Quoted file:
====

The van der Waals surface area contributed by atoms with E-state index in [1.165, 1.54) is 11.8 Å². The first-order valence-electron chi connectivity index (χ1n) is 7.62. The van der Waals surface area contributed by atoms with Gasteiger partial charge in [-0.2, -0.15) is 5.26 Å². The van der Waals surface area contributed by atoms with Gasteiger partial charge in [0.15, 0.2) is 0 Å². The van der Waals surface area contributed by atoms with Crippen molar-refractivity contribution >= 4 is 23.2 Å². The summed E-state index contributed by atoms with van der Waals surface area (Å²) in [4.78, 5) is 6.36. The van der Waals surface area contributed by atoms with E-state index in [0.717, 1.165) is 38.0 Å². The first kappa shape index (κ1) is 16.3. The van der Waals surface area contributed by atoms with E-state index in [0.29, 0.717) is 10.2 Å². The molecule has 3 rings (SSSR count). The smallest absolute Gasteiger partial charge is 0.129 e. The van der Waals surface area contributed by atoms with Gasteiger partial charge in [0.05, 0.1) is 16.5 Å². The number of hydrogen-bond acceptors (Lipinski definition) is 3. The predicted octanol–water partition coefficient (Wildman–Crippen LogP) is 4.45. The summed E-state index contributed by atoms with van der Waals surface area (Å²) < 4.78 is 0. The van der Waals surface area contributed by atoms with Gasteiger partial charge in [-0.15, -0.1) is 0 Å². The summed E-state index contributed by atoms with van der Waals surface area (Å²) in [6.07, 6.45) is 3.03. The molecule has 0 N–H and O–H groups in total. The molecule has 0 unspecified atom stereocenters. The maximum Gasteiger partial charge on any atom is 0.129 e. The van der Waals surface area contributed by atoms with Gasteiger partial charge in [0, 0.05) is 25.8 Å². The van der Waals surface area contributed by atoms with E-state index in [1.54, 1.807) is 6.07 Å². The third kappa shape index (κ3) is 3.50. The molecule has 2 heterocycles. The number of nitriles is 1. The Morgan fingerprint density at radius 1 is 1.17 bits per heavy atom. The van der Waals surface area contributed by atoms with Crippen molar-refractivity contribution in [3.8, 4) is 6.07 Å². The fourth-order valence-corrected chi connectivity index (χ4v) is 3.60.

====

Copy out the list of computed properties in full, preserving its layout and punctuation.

The van der Waals surface area contributed by atoms with E-state index in [1.165, 1.54) is 11.8 Å². The first-order valence-electron chi connectivity index (χ1n) is 7.62. The van der Waals surface area contributed by atoms with Gasteiger partial charge in [-0.2, -0.15) is 5.26 Å². The van der Waals surface area contributed by atoms with Gasteiger partial charge in [0.15, 0.2) is 0 Å². The van der Waals surface area contributed by atoms with Crippen molar-refractivity contribution >= 4 is 23.2 Å². The summed E-state index contributed by atoms with van der Waals surface area (Å²) in [4.78, 5) is 6.36. The van der Waals surface area contributed by atoms with E-state index in [0.717, 1.165) is 38.0 Å². The first kappa shape index (κ1) is 16.3. The van der Waals surface area contributed by atoms with E-state index in [0.29, 0.717) is 10.2 Å². The molecule has 3 rings (SSSR count). The smallest absolute Gasteiger partial charge is 0.129 e. The van der Waals surface area contributed by atoms with Gasteiger partial charge in [0.05, 0.1) is 16.5 Å². The number of hydrogen-bond acceptors (Lipinski definition) is 3. The predicted octanol–water partition coefficient (Wildman–Crippen LogP) is 4.45. The summed E-state index contributed by atoms with van der Waals surface area (Å²) < 4.78 is 0. The van der Waals surface area contributed by atoms with Gasteiger partial charge in [-0.15, -0.1) is 0 Å². The summed E-state index contributed by atoms with van der Waals surface area (Å²) in [6.07, 6.45) is 3.03. The molecule has 0 N–H and O–H groups in total. The molecule has 0 unspecified atom stereocenters. The maximum Gasteiger partial charge on any atom is 0.129 e. The van der Waals surface area contributed by atoms with Gasteiger partial charge in [0, 0.05) is 25.8 Å². The van der Waals surface area contributed by atoms with E-state index in [1.54, 1.807) is 6.07 Å². The third kappa shape index (κ3) is 3.50. The molecule has 2 heterocycles. The number of nitriles is 1. The Morgan fingerprint density at radius 1 is 1.17 bits per heavy atom. The van der Waals surface area contributed by atoms with Crippen molar-refractivity contribution in [3.8, 4) is 6.07 Å². The fourth-order valence-corrected chi connectivity index (χ4v) is 3.60.